However, in the case of the public school district of Glendale, California, parents have received no say in the matter of whether or not the online activities of their children will be monitored.  Nor have they been consulted as to whether or not the annual $40,500 fee for Geo Listening’s services is an expense that they are willing to have delegated from the school’s education budget.  Instead, each of the district’s 13,000 students will be forcibly subjected to this internet surveillance technology, their parents will get to have little say in the matter, if any, and the taxpayers will be forced to foot the bill for it all, whether or not they even have any children in the first place.  As a result of this publicly-funded system, the only available option for Glendale parents who are concerned about the privacy of their children is to boycott their local school district altogether and privately educate their young ones.  And even if they decide to do so, they will remain forcibly obligated by the state to continue paying for the very same education services that they have never even used, having deemed public school systems unfit for their children.  Parents and taxpayers alike have no option but to continue to fund such endeavors, lest they risk fines, jail-time, or even potential murder by agents of the state for attempting to refuse.

What’s worse is that there is a strong likelihood that this particular California community will not be alone in adopting such programs.  The rise in school shootings and anti-bullying hype in the media will predictably feed into the falsely-perceived necessity for technologies such as those being offered by Geo Listening and other companies like it, and local bureaucrats will likely scramble to be next to assimilate such policies into their communities at the expense of the taxpayers and their civil liberties.  More of the same can only be expected unless individuals everywhere eliminate the demand for public schools by refusing to allow their children to be educated by means that have been provided through the use of involuntary government force.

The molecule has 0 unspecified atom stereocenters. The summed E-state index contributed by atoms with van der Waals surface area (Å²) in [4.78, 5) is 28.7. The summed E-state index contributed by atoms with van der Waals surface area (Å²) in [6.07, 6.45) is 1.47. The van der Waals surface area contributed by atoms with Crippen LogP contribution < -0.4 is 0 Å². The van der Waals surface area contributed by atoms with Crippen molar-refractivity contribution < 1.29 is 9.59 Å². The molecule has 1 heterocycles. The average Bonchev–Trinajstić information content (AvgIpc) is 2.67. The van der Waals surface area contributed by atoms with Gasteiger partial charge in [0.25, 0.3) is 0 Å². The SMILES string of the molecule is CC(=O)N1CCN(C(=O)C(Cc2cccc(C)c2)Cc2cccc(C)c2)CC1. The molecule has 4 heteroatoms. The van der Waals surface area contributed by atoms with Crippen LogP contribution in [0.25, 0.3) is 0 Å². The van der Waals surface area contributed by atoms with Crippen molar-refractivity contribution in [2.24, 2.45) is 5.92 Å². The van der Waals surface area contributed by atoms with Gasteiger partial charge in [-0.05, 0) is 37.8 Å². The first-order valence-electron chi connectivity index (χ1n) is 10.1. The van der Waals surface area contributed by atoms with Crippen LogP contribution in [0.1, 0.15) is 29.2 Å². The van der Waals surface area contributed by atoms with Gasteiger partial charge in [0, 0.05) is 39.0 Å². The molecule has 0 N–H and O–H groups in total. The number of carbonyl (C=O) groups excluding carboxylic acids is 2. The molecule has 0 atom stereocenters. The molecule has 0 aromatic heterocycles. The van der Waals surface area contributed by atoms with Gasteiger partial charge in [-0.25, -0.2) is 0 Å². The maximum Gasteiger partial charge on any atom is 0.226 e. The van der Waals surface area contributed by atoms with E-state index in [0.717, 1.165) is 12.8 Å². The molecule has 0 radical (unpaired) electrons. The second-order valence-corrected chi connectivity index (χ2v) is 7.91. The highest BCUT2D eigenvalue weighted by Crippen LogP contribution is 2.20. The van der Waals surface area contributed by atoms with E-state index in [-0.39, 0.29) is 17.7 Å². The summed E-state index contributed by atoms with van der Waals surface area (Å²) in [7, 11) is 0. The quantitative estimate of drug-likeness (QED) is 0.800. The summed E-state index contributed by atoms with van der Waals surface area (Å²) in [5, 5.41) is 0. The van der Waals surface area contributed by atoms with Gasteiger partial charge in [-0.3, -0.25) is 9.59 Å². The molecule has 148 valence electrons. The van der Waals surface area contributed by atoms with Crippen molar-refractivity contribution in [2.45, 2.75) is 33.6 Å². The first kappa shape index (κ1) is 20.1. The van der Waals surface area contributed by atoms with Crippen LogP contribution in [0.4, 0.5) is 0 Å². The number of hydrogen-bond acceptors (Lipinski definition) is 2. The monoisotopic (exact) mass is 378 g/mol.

As long as individuals allow themselves to be further denied their rightful say about education and continue to support the existence of the public school system by subjecting their children to its methods, this trend is only likely to continue, and will only become more personally invasive.  Hopefully it doesn’t come to that, and incidents such as the one in Glendale, California will serve as enough of a warning to people that they stand up for themselves and for their children, putting an end to the public school system by withdrawing their consent from it altogether.  Until that happens, technologies and institutions that infringe upon freedom as a result of their mandatory nature will continue to evolve and become ever more commonplace in the daily lives of the members of modern society.  When the day finally comes that people stop creating the demand for these wrongfully-enforced social establishments, their existences and impacts will cease to be prevalent once and for all, and both safety and education alike will become more tangible realities for parents everywhere.  Think about it.